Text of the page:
It’s clear modern science has seen exponential growth within the past century. This has fortunately lead to advances in modern medicine, which have helped save countless lives.
Unfortunately, we are still caught in the middle of a biological war on a microscopic scale – with our bodies as the battlefield.
Just as the human race has fought for its existence, so have other bacterial organisms – some harmless, some quite the opposite. The discovery and production of antibiotic medicine means that bacteria are learning to fight back to ensure their survival.
So what are the easiest ways to overpower antibiotic-resistant bacteria? Perhaps a stereotypical list of your doctor’s most common recommendations: plenty of rest, regular exercise, a nutritious diet and correctly taking the prescribed dose of medicine provided (to help prevent reproduction of resistant bacteria).
But many are also finding that turning to herbal alternatives provides an extra boost to the body’s immune system. Considering these methods have been used well before the invention of antibiotic medicine, here are five worth looking into:
Oil of Oregano
This is an antiviral, antifungal and antiparasitic natural remedy to ease the pain or inflammation of some of the body’s most common discomforts. In diluted amounts, it can be used topically to treat itching and irritation, even having a strong effect on staph infections. Ingesting only a few drops has also been known to improve gastrointestinal systems. It’s important to remember that oil of oregano is something that is found in a nutrition or natural health store – you won’t get the same effects from oregano you can buy with the rest of your groceries.
Though there have not been a large number of scientific studies done on the effectiveness of goldenseal, it has been used by Native Americans for a long list of common ailments, including those that affect the skin (rashes, acne, itching, herpes sores), the digestive system (stomach aches, hemorrhoids, constipation, intestinal gas), the respiratory system (hay fever, the common cold), and even the eyes (inflammation, conjunctivitis). It has also been believed to cure or strongly alleviate diseases and discomforts that naturally come along with being female – such as menstruation and urinary tract infections. When combined with echinacea, it is theorized to become increasingly effective in strengthening the body’s immune system altogether.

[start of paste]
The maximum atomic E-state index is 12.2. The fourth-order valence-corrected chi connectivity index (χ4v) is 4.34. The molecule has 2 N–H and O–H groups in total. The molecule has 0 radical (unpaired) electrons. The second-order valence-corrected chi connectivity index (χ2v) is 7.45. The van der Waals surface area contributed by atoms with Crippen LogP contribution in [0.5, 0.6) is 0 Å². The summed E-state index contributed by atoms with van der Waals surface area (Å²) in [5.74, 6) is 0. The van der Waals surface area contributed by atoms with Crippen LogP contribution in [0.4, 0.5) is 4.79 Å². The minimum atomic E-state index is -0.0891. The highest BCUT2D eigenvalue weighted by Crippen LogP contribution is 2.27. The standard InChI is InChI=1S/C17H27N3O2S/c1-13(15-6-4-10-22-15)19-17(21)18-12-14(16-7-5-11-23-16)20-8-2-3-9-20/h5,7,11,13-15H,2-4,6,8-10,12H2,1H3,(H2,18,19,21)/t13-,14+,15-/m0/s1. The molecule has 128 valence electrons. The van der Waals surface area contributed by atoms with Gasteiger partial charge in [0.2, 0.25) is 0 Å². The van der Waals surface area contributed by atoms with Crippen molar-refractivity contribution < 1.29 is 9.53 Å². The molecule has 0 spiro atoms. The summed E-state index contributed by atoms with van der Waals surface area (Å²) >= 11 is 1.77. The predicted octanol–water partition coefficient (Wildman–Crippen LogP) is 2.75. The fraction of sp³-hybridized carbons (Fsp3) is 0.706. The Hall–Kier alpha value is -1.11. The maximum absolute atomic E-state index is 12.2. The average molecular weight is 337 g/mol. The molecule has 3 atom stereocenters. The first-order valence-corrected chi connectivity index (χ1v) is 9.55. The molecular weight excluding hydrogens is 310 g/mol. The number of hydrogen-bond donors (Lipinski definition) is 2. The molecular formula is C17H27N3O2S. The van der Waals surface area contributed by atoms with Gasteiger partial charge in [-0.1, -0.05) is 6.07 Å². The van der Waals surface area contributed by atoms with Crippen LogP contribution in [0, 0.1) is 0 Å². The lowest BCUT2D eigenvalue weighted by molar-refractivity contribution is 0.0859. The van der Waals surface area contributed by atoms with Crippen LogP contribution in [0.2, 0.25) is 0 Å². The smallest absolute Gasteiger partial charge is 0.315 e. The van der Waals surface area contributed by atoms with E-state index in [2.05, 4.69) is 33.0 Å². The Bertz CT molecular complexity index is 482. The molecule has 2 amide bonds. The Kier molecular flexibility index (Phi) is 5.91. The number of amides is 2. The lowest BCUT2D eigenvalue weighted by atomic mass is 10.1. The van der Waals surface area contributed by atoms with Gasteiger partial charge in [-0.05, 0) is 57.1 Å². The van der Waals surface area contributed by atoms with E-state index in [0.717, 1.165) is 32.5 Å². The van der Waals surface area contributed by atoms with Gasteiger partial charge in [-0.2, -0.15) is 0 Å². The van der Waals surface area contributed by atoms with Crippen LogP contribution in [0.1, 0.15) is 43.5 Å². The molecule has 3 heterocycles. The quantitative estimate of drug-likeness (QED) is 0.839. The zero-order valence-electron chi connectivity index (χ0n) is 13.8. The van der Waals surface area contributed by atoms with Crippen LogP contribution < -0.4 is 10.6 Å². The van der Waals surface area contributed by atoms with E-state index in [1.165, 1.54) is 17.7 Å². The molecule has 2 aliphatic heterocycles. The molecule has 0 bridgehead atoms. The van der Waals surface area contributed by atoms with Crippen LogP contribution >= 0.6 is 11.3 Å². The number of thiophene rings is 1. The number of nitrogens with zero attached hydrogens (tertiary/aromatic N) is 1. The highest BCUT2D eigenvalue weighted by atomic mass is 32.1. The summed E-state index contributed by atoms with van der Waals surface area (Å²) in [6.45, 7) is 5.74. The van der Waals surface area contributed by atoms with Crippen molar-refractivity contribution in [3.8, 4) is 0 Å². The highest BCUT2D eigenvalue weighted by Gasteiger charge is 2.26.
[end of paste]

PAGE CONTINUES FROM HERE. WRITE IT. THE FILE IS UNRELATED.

Eating two to four cloves of raw garlic (cooking it will make a delicious meal, but will cause it to lose its medicinal value) will boost your immune system, helping keep the viruses, fungi and bacteria in the body at bay. Chock-full of antioxidants, it has been known to fight the flu, lower cholesterol and blood pressure, and may improve the healthy glow of your skin. However, as with anything we consume, garlic should be consumed in moderation. It has the tendency to work as a blood thinner, so ingesting too much could be destructive to your health.
Originating from New Zealand, manuka honey has a positive effect on internal ailments such as ulcers, heartburn, indigestion, and sore throats. In 2007, manuka honey was granted a 510(k) Clearance by the U.S. Food and Drug Administration as a wound dressing, which can be applied topically to ease the discomfort of small open wounds, sores, ulcers and burns. Some have even turned to using it to fight plaque. Different brands of manuka honey will have a UMF (unique manuka factor) rating of 10 or higher on the bottle – the greater the number, the more powerful its antibacterial properties will be.
This can be sold as a powder, like what you may find at a grocery store, or purchased as a tablet or capsule at nutrition and natural health stores. An active ingredient in this Indian spice is curcumin (not to be confused with cumin), and as possibly the most powerful component of the turmeric spice, some buyers prefer the purer formulas of curcumin than the whole herb itself. Lab studies have suggested that it has anti-carcinogenic properties, slowing the growth of cancer and tumor cells. Other studies are being done to see if it helps prevent Alzheimer’s disease, depression and increases success in kidney transplants.